Side one: Reality.
I’m not immune to it. I’ve been sucked into it. Reality TV. It’s been part of our television viewing experience for many years now. Documentaries and 60 Minute specials, interviews and behind-the-scenes with movie stars, athletes, presidents, heads of state, and musicians have always fascinated us. But years ago (who else feels old?) major networks made island life popular by setting up Gilligan’s Island meets Swiss Family Robinson situations for our viewing pleasure. And so began the infatuation with reality television. Whole cable stations are devoted to bringing us everyday Joe’s and Jane’s right to our living rooms so we can see how they live their real lives. We can participate and feel like we’re making a difference by “voting” off or on, in or out, our favorite tribes, people, groups, or stars.
Everyone has a reality show they can watch – there’s medical reality shows, travel shows, hoarding shows, extreme living shows, dating shows, fashion and beauty shows, home improvement shows, cooking and food shows, music and talent shows, teen life shows, health and fitness shows, Nickelodeon-inspired slime shows, family life shows, games shows, animal shows, cop shows, pawn store shows – you name it – it’s on.
Without leaving our homes we can glimpse into the lives of other people. We can understand the struggles they struggle. The joys they rejoice in. We can sympathize and empathize. Learn from their mistakes. Laugh along with them. And we see if life is greener on the other side of the fence. We can see how good we have it. Or how bad.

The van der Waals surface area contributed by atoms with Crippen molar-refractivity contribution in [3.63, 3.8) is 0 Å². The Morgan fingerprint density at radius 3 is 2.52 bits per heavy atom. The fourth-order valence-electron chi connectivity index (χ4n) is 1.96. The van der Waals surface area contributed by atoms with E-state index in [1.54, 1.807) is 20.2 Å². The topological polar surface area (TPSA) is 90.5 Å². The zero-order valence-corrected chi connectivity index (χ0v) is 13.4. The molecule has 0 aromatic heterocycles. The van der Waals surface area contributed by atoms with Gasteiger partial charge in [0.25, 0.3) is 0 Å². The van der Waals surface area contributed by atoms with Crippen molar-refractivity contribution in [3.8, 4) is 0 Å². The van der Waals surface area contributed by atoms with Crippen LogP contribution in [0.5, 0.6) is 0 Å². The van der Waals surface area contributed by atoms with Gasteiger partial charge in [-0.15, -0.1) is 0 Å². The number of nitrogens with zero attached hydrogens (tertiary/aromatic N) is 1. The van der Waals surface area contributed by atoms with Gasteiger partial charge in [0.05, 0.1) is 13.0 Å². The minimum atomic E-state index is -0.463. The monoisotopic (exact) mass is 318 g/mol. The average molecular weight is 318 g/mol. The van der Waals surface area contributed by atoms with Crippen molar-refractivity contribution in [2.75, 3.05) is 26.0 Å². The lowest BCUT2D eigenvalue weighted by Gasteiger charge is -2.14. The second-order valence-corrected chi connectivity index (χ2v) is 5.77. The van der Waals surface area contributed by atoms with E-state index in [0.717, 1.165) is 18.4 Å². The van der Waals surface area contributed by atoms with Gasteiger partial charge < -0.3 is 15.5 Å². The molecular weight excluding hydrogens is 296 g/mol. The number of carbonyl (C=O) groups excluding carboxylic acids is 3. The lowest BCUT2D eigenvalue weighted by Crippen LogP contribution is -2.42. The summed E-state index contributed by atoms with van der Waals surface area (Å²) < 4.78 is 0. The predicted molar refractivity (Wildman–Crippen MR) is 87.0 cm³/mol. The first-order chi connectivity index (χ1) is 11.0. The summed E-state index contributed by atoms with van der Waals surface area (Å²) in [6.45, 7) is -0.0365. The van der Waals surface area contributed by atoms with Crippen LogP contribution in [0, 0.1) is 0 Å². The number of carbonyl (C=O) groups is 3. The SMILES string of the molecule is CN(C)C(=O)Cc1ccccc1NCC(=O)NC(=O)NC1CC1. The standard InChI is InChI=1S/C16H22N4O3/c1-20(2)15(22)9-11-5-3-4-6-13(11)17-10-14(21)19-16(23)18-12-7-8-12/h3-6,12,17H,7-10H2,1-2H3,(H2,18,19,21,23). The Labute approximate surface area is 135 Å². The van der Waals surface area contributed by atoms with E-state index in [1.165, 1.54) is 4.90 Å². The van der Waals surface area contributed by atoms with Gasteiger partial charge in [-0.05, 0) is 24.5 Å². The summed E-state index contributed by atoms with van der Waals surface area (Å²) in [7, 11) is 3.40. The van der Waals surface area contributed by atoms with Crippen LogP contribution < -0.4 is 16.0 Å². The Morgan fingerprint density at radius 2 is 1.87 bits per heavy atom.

We are connected.
Side two: Life
That’s not real life. Often times these shows are scripted. Some shows are better than others. Some have more pure intentions than others. But some of the best people, with the purest of intentions, have been tainted and twisted by the fame of their reality. Their lives are no longer normal. They are now tabloid and E! news favorites. And reality ruined them. Because they couldn’t live their life.
If we really wanted to find out how other people live, shouldn’t we find ways to meet them? To study their culture? To research and read about their jobs? Why must we watch them 24/7 as they “live” out unnatural “real life” situations? Aren’t some things best left a mystery? Are we really a nation that needs to feel like we’re constantly influencing and having a “say” in things that we feel entitled to vote on every decision ever made? Life is not meant to be lived out on the screen. It is not a drama. No documentary or behind-the-scenes show can match real life. Why are we focusing on reality and not life? How much is our life suffering because of reality?
I ask. You answer.
- Who wins? Reality or Life?
- Do you watch reality TV shows? Why? How does it help you? How does it hurt you?
- Would you ever go on a reality TV show (American Idol, Project Runway, etc. etc. etc!) Or would you ever let TLC, Discovery, HGTV, FOOD, or any other network make a show about your life, family, friends, fashion, dating, etc?